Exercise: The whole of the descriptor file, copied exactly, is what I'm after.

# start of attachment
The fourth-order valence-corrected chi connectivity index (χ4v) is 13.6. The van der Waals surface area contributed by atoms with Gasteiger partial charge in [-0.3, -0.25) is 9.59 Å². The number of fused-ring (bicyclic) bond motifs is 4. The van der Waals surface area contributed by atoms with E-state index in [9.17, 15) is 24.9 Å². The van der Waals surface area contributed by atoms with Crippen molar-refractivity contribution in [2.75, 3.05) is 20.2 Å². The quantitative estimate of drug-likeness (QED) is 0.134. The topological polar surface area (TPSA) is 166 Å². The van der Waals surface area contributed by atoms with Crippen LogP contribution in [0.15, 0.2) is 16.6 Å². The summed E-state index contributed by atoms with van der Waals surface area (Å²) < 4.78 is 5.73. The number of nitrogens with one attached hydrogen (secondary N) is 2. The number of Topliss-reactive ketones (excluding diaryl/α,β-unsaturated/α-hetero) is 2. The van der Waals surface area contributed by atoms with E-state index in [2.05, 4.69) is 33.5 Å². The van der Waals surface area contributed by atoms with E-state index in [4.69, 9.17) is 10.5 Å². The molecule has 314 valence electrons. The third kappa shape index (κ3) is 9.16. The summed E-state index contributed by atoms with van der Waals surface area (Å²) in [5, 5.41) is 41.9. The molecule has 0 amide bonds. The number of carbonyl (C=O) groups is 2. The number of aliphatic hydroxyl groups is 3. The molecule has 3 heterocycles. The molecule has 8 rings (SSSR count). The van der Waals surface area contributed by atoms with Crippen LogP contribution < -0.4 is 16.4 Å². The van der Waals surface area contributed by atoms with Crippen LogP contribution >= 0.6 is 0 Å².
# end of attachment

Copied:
The fourth-order valence-corrected chi connectivity index (χ4v) is 13.6. The van der Waals surface area contributed by atoms with Gasteiger partial charge in [-0.3, -0.25) is 9.59 Å². The number of fused-ring (bicyclic) bond motifs is 4. The van der Waals surface area contributed by atoms with E-state index in [9.17, 15) is 24.9 Å². The van der Waals surface area contributed by atoms with Crippen molar-refractivity contribution in [2.75, 3.05) is 20.2 Å². The quantitative estimate of drug-likeness (QED) is 0.134. The topological polar surface area (TPSA) is 166 Å². The van der Waals surface area contributed by atoms with Crippen LogP contribution in [0.15, 0.2) is 16.6 Å². The summed E-state index contributed by atoms with van der Waals surface area (Å²) < 4.78 is 5.73. The number of nitrogens with one attached hydrogen (secondary N) is 2. The number of Topliss-reactive ketones (excluding diaryl/α,β-unsaturated/α-hetero) is 2. The van der Waals surface area contributed by atoms with E-state index in [2.05, 4.69) is 33.5 Å². The van der Waals surface area contributed by atoms with E-state index in [4.69, 9.17) is 10.5 Å². The molecule has 314 valence electrons. The third kappa shape index (κ3) is 9.16. The summed E-state index contributed by atoms with van der Waals surface area (Å²) in [5, 5.41) is 41.9. The molecule has 0 amide bonds. The number of carbonyl (C=O) groups is 2. The number of aliphatic hydroxyl groups is 3. The molecule has 3 heterocycles. The molecule has 8 rings (SSSR count). The van der Waals surface area contributed by atoms with Crippen LogP contribution < -0.4 is 16.4 Å². The van der Waals surface area contributed by atoms with Crippen LogP contribution >= 0.6 is 0 Å².